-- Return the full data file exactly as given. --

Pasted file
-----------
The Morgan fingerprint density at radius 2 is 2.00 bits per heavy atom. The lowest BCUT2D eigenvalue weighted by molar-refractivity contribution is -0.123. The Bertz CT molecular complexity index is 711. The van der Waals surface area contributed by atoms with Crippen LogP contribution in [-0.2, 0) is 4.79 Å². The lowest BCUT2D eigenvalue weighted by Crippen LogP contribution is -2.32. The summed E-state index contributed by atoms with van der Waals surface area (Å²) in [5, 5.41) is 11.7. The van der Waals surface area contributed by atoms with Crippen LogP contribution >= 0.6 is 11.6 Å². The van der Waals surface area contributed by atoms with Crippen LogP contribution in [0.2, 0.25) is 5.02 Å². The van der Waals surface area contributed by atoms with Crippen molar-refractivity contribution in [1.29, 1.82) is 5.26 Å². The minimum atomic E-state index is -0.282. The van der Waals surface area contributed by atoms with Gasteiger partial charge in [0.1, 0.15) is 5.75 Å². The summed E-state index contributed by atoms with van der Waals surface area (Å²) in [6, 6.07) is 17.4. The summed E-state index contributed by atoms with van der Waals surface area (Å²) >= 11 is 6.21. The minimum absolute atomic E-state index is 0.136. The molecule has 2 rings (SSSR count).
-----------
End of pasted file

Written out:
The Morgan fingerprint density at radius 2 is 2.00 bits per heavy atom. The lowest BCUT2D eigenvalue weighted by molar-refractivity contribution is -0.123. The Bertz CT molecular complexity index is 711. The van der Waals surface area contributed by atoms with Crippen LogP contribution in [-0.2, 0) is 4.79 Å². The lowest BCUT2D eigenvalue weighted by Crippen LogP contribution is -2.32. The summed E-state index contributed by atoms with van der Waals surface area (Å²) in [5, 5.41) is 11.7. The van der Waals surface area contributed by atoms with Crippen LogP contribution >= 0.6 is 11.6 Å². The van der Waals surface area contributed by atoms with Crippen LogP contribution in [0.2, 0.25) is 5.02 Å². The van der Waals surface area contributed by atoms with Crippen molar-refractivity contribution in [1.29, 1.82) is 5.26 Å². The minimum atomic E-state index is -0.282. The van der Waals surface area contributed by atoms with Gasteiger partial charge in [0.1, 0.15) is 5.75 Å². The summed E-state index contributed by atoms with van der Waals surface area (Å²) in [6, 6.07) is 17.4. The summed E-state index contributed by atoms with van der Waals surface area (Å²) >= 11 is 6.21. The minimum absolute atomic E-state index is 0.136. The molecule has 2 rings (SSSR count).